Wednesday, September 29, 2010

Dallas students have no time to be waiting for Superman

Dr. Hinojosa will be staying in Dallas.  That is good.  If he can continue, and maybe even accelerate, the progress of his first five years, he may achieve that status of "Superman." 
Right click on above image to enlarge or print.
Graph is from .
But Dr. Hinojosa knows that the real super heroes are our students.  It is the students who do the needed work to achieve graduation, often with honors while living in poverty with very difficult family situations. DISD must motivate and support them. With an ever increasing transparency as to what is happening within DISD, combined with an active district-wide focus by students on their own futures, DISD will see this progress continue.

Our students have no time to wait for a super hero. Their future is being formed now! Progress must happen now. There can be no "waiting for Superman."

Saturday, September 25, 2010

Dallas Mexican American Historical League (DMAHL): 2010 Texas State Fair Exhibit & Presentations

On 9-25-10 an exceptionally positive presentation was given at the DMAHL exhibit in the Nature & Science Museum on the State Fair Grounds. The first four Hispanic members of the DISD school board spoke of the individual years they served on the board during the years since 1969.  It was an exceptionally powerful exchange of ideas and history.  This was the first time these four pioneers had ever all sit down together to discuss this shared history as DISD School Board members. In addition to being a reflection of DISD history, this was a powerful affirmation of growing up Hispanic and pushing for equal rights, a process still evolving.

Below is the schedule for the next few weeks of the Texas State Fair for DMAHL presentations, including today's presentations and the names of the speakers. All presentations are being video-taped for the archives of the Dallas Mexican American Historical League, and hopefully will be available to the public through the web site now under construction. These State Fair presentations are open to the public and scheduled on the second floor of the Nature and Science Museum at Fair Park, near the DMAHL exhibit. More exhibit details are at .

Dallas Mexican American Historical League
Speaker Forums - 2010 State Fair
Crozier Tech High: The Mexican American Experience 1940's to 1970's

Sept 24, 2010, Sat. - 1pm DISD Historical Reflections
Former School Board Members
Trini Garza 1969-1970, 1991-1994
Roberto Medrano 1974-1986
Rene Castilla 1986-2005
Jose Plata 1995-2001

Sept 30th, Thurs - 1pm 1940's – The Greatest Generation – Remembering Crozier Life -
Our men leave to war
1940's Alumni
Philip Revillas
Anita N. Martinez
John Zapata Gonzales

October 3rd, Sun – 1pm The Tri Ethnic Committee 1971 Desegregation Court Order
Rene Martinez
Trini Garza
Frank Hernandez

Oct 7th, Thur – 1pm 1950's – The Silent Majority – Tech guidance counselors created the workforce
1950's Alumni
Jerry Maldonado
Robert Miramontes
Pedro Aguirre
Cipriano Munoz
Rev. Isabel Gomez
Rafael Gomez

Oct 9th, Sat – 1pm Mike Gomez – Pursuing acting “Milagro Beanfield”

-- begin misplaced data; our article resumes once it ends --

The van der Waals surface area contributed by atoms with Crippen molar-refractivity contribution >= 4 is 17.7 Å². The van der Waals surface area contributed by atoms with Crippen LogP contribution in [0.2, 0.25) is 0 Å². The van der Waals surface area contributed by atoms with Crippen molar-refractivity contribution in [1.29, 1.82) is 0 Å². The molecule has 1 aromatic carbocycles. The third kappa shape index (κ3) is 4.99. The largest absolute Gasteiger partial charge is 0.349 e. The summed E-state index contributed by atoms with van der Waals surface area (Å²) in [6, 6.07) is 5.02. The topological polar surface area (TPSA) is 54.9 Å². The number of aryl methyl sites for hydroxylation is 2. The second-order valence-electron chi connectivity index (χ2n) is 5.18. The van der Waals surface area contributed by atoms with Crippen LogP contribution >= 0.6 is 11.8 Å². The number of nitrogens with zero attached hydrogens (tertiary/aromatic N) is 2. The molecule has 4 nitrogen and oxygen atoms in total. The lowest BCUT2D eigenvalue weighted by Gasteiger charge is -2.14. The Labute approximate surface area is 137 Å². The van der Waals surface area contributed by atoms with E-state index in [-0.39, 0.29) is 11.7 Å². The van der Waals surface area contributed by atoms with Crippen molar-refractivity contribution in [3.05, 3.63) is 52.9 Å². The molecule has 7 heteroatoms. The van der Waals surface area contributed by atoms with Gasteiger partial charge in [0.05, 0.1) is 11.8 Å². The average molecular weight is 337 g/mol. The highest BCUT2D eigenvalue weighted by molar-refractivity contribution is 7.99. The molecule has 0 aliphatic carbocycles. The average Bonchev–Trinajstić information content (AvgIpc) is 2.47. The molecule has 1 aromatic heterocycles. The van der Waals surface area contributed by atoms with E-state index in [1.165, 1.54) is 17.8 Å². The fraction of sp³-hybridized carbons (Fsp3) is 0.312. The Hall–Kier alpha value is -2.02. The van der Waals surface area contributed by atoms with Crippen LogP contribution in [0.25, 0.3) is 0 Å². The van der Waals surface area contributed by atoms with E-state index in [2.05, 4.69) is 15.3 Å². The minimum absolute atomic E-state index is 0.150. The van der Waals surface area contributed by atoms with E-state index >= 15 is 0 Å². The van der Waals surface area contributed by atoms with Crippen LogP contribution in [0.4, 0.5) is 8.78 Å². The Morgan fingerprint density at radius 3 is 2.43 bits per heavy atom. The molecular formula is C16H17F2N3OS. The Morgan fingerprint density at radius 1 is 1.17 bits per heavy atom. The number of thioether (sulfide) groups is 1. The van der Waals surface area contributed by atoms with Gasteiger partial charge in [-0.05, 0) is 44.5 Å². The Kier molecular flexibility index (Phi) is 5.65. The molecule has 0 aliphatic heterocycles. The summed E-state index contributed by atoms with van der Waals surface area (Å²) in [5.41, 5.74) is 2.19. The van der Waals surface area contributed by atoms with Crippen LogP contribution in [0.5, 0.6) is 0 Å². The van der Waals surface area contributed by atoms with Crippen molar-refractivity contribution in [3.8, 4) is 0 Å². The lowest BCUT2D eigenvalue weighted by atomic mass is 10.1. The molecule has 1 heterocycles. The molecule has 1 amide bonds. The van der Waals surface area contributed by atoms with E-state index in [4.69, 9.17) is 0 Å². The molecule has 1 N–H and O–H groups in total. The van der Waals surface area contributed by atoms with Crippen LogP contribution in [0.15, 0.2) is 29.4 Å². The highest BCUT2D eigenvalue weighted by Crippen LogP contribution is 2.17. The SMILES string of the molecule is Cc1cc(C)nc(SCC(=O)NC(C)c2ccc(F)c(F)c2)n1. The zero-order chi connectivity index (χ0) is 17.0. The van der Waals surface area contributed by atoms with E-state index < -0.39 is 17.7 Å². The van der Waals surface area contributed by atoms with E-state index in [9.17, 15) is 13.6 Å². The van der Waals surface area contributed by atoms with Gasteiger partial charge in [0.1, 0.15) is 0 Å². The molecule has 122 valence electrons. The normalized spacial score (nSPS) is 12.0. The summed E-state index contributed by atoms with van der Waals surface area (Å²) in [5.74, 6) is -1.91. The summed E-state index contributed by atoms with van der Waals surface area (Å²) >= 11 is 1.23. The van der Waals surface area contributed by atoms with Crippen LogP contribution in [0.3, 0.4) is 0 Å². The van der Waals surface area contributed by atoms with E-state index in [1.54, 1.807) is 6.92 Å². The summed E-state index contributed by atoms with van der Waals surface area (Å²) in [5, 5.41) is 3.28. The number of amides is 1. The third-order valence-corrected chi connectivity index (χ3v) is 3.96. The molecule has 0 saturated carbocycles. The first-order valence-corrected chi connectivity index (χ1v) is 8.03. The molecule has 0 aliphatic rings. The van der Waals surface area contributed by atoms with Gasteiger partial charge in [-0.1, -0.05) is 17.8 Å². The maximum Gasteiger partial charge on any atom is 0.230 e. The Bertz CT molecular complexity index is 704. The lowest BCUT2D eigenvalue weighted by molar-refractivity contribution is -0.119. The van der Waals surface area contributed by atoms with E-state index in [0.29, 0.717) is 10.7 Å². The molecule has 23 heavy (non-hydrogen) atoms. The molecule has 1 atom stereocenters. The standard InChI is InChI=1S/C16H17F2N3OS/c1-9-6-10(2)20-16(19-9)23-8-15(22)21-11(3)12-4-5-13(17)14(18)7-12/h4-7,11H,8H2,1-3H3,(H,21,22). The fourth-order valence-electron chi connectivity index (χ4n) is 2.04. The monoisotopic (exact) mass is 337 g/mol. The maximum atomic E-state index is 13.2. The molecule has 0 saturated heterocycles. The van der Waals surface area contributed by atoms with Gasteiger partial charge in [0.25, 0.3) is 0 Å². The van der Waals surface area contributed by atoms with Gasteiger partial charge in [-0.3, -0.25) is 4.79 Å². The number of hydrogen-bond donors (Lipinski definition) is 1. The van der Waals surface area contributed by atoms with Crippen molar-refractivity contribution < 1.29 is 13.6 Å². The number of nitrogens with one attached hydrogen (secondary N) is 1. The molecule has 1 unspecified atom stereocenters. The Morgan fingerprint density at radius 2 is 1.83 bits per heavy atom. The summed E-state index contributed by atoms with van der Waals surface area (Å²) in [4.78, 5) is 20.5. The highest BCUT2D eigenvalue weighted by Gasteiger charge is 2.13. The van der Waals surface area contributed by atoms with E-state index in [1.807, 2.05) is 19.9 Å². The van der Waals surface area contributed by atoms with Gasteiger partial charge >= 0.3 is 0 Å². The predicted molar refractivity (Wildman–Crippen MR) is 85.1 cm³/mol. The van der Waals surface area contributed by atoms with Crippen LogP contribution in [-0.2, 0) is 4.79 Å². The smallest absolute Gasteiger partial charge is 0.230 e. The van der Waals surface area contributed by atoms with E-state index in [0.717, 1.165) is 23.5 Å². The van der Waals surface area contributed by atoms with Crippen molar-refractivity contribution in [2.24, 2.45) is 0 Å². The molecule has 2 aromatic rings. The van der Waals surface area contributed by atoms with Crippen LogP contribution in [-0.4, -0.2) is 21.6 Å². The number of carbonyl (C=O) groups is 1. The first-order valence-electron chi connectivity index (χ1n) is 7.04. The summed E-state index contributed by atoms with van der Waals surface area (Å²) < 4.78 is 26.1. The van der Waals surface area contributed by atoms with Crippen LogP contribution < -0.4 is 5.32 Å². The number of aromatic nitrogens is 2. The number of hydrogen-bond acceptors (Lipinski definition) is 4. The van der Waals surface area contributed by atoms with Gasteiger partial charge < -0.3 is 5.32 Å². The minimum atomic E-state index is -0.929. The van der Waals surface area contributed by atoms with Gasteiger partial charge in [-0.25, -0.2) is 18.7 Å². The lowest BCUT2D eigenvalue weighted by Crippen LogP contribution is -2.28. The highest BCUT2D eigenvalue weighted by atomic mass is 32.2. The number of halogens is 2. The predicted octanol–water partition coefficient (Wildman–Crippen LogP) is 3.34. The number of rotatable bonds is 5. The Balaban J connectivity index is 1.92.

Oct 14th, Thur – 1pm 1960's – The Baby Boomers – The Rebel Wolves/Civil Rights – Vietnam
1970's – The “Me” Generation – Crozier Closes,  Trade vs Technology
1960's & 1970's Alumni
Mary Bocanegra
Gloria Velasquez
Frances Rizo
Tom Lazo
Armando Esquivel
Richard Medrano
Alejandro Oballo
Luis Sepulveda
Johnny Moa

October 16th
The History of The Bill Harrod Church
Elsa Cadena
Olga Uribe
Benita Villa

October 17th
My Time with Jack Ruby
Richard “ Chick” Ramirez Tech Alumni

Friday, September 24, 2010

No Las Vegas Gamble

While we are in the middle of the Michael Hinojosa job application for superintendent in Las Vegas, one thing is certain, most students in both Dallas and Las Vegas are not watching. What are students worried about? Their interests go to the millions of issues created by social networks and advertising media that occupy the evenings and weekends of our children: video games, movies, purchases, passing time with friends and family, and occasionally some study. 

Our goal as teachers is to tilt those millions of interests so that school work and study gain in popularity. Without a more realistic vision of their futures by our students, that will never happen.

It is not a gamble to spend more energy and time focusing our students onto their own lives 10 years into the future. Until that future vision is more real, until students can easily and credibly talk about it by the time they are finishing middle school, cities like Dallas and Las Vegas will both continue to have only about half of their students graduating high school within 4 years.

Hopefully somewhere, someday, a superintendent will cut these dropout rates in half within 6 years. It will only be done using some of the methods from the School Archive Project.

Thursday, September 16, 2010

Las Vegas, Clark County School District , & Dr. Hinojosa

What is happening in Las Vegas carries some lessons for the School Archive Project.

Clark County School District has been as manipulative and misleading as any school district in the public reporting of their dropout rates! As recently as 2-26-10 they have publicly claimed
( ): “The overall dropout rate for ninth through twelfth grade students in the Clark County School District (CCSD) has improved for the second consecutive year, down to 4.6 percent in 2008-09 from 5.8 percent in 2007-08.”

The real dropout rates are much closer to 46%!